We are combining this with a circular economy mindset that views by-products as a resource and finds innovative and cost-effective solutions to reusing those by-products. This can reduce the demand for primary products (such as chemicals used in water treatment, nitrogen, phosphorus and oxygen) and thus contribute to emissions reduction in the extractive industries sector (a Scope 3 emissions reduction for water utilities).
Achieving net zero
The urban water industry does generate emissions, and as an industry these are growing, with the 2019-20 National Performance Report indicating a record 4.25 million tonnes of emissions were produced, a 32 per cent increase on the preceding year (BOM 2020). The industry has a responsibility to shareholders, customers, and future generations to do as much as we can to reduce our emissions.
To contribute to global and national efforts to limit climate change and keep global temperature rise this century well below 2°C, and preferably to 1.5°C, the urban water industry will achieve net zero greenhouse gas emissions by 2050. In many cases, water utilities will achieve this target earlier than 2050, particularly where shareholder and customer expectations support a faster reduction in emissions.
In May 2022, we updated our Urban Water Industry Climate Change Position to reflect the increased urgency and expectations upon the sector following the 26th UN Climate Change Conference of the Parties (COP26) in Glasgow, the release of the IPCC Sixth Assessment report as well as ongoing extreme weather changes experienced in Australia and New Zealand, strengthening commitments by water utilities towards reaching Net Zero.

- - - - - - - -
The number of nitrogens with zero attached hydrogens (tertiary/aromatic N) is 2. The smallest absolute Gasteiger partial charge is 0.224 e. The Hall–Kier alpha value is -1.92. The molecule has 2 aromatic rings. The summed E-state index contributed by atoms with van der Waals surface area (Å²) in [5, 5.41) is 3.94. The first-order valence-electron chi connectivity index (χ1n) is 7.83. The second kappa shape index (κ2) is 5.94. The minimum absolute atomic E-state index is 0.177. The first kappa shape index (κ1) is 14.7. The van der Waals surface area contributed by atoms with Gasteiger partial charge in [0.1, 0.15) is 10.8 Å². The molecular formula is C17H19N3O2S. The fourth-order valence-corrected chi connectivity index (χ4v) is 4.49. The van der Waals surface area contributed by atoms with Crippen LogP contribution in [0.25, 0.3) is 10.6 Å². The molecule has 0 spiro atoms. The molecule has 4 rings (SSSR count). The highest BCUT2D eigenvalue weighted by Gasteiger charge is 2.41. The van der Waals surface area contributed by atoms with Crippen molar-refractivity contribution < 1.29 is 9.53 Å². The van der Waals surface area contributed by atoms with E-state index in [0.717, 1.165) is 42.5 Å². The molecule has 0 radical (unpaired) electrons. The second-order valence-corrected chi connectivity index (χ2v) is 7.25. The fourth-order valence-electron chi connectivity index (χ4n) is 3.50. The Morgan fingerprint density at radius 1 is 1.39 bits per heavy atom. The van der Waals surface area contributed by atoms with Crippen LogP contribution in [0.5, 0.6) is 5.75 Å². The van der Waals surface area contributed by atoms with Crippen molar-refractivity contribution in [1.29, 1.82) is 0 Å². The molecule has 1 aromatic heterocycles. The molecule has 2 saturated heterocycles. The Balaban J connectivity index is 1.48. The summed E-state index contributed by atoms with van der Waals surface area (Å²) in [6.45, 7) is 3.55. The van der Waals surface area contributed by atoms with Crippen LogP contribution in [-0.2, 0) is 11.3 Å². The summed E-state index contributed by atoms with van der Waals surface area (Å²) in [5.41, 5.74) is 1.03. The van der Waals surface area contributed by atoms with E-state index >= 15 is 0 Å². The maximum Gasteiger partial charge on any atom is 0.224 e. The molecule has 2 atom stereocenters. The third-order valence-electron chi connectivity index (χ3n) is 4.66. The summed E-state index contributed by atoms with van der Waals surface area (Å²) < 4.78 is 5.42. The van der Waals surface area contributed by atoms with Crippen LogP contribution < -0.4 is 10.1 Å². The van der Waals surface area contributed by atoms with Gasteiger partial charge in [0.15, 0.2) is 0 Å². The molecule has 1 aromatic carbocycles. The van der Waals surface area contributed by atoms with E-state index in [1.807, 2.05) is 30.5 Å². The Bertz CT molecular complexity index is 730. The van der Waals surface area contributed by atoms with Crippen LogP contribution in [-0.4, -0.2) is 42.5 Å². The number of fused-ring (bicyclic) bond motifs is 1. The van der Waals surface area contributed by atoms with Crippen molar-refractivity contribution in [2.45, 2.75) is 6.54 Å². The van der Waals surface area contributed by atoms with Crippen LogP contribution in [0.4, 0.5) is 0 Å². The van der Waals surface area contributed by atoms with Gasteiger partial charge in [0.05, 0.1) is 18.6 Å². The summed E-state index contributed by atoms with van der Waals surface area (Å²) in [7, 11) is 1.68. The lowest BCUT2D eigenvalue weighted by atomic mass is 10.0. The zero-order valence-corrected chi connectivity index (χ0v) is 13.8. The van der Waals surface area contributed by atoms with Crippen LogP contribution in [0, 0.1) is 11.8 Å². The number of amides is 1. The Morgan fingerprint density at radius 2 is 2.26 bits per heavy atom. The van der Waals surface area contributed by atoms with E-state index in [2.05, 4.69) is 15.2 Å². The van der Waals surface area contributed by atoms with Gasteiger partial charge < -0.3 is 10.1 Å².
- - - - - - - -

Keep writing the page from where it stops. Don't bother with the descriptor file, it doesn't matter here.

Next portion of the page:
Through collaboration and partnership with our customers, communities, Indigenous Australian and Torres Strait Islander peoples, the Maori people, government stakeholders and other sectors, the urban water industry commits to:
• Reduce water loss in our networks and encourage our customers to value efficient and effective water use
• Strengthen economic and environmental resilience through smarter and better use of water, infrastructure, and holistic adaptation to climate change
• Develop lasting relationships with Indigenous communities and businesses to ensure a partnership and stewardship approach to our shared challenges in water resource management
• Leverage our unique advantage in water management to improve climate adaptation and urban livability through green, cool and healthy environments
• Implement circular economy principles in managing resources including water, waste, energy and natural capital, to foster the transition to a more circular future
• Support healthy waterways to restore and regenerate ecological and community values
• Engage with customers and partner with communities and other sectors to build understanding of the trade-offs and cascading risks arising from our interdependencies, to achieve a balance between climate change costs and outcomes, including the needs of future generations
The water industry is uniquely positioned to mitigate our impact on our climate, respond and adapt to the impacts of a changing climate on the delivery of our services, and improve the resilience of our communities and the environment in adapting to a changing climate.